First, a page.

Last time, we took an initial look at the differing needs of transactional and non-transactional sites when it comes to tracking and measuring success. The absence of strongly defined conversion points makes it harder for owners of predominantly informational sites (like may company portals) to understand their activities’ effectiveness and whether they’re getting a return on their investment. This time round, I’ll share some thoughts about ways to measure non-transactional sites.
When it comes to measuring non-transactional sites, context is really important. It’s difficult to measure things in a vacuum; you need something on which to hang the metrics or the analysis. On a transactional site, the context is provided by the transaction. All the focus is around the path to purchase.
In non-transactional sites, that key end point may not be there, but some context is still needed. At a macro level, the context will come from the site’s roles and objectives. Measure to understand overall site effectiveness. At a micro level, the context may come from a specific site page and what it’s there to do. Measure to understand individual site elements’ effectiveness.
People at organizations with non-transactional Web sites tend to have a one-size-fits-all approach to measuring their sites. It’s usually with a Web analytics tool. They’re frustrated because they feel unable to get any insight into what’s working or not working on the site. Often, they use bland metrics such as average visit duration to measure visitor engagement, but the only context they have for this metric is how it changes over time. Quite often, it doesn’t. The problem with metrics such as average visit duration and average pages per visit is they measure across different groups of people trying to do different things on the site. As a result, they’re often meaningless and dangerous.
At the macro level, we’re concerned about whether the visitor interaction was valuable to the visitor and whether it delivered in a way that was valuable to the organization. There’s a key role for surveying visitors or customers on a regular, if not frequent, basis. Visitor satisfaction is a key metric for non-transactional sites. Other key metrics include likelihood to return and propensity to recommend the site to others. If visitors are satisfied with their visit, they’re likely to return and recommend it to others. The site must be doing a good job for them. You can support these metrics by understanding visitor satisfaction with different aspects of the experience or the site, such as:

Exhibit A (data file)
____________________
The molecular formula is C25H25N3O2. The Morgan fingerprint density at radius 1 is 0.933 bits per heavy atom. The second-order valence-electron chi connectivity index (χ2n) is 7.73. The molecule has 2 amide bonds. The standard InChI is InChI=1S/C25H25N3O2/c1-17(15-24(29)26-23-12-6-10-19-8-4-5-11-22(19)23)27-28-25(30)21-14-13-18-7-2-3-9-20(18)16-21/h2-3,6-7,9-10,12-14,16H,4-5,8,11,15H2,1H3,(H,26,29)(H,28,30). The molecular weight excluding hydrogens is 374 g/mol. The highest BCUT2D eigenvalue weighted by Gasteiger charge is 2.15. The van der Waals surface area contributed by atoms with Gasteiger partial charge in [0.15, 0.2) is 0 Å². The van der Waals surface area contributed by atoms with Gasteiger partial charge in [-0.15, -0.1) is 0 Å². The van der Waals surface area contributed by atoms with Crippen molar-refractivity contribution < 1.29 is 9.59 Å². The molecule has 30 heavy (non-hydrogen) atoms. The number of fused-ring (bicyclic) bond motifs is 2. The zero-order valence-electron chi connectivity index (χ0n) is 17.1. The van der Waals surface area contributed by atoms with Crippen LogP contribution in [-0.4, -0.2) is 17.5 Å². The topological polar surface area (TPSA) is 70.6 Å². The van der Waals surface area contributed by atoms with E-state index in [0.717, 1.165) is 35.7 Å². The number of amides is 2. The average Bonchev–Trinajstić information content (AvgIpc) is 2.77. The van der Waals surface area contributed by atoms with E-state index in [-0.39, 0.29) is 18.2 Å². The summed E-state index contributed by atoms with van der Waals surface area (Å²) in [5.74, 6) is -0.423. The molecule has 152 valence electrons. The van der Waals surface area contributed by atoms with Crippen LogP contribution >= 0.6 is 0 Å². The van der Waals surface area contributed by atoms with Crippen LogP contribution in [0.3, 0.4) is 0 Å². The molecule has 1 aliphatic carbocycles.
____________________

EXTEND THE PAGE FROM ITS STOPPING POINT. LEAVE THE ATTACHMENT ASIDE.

- Content breadth
- Content quality and usefulness
- Ease of use of the site (navigation, search, etc.)
Now we know if visitors are happy, but what about the organization? Does it serve up this value efficiently and effectively? At the macro level, transactional sites would look at metrics like revenue or profit. On non-transactional sites, there isn’t any revenue, only costs. So understanding the cost to the organization relative to the value served is important. Revenue tends to be relative simple to measure, whereas costs can be quite tricky. There may be direct and indirect costs, fixed and variable costs, all sorts of costs. Quite often, the challenge can be determining what the true, appropriate costs of running the Web site are. They may include:
- Content (the costs of the people generating the content)
- Overhead (the cost of the rest of the team)
- Technology (hardware, software, etc.)
The ability to collect and track these costs varies from organization to organization. If the full costs can’t be easily allocated and pulled together, a consistent approach over time is needed. Cost data can then be combined with other data to understand value relative to the costs. You might track cost per visit or cost per page served to see if the site can scale in an affordable way. You could even combine cost data with satisfaction data to understand the cost per satisfied visitor over time.
You may have noticed there hasn’t been much mention of such metrics as visits and page views as I’ve been discussing these macro-level success metrics. That’s because Web analytics metrics tend to work best at the micro level for non-transactional sites. These metrics need context, and that context may come from comparing different parts of the site or comparing different visitor segments and how they behave.
This is something I’ll look at in more detail in part three.
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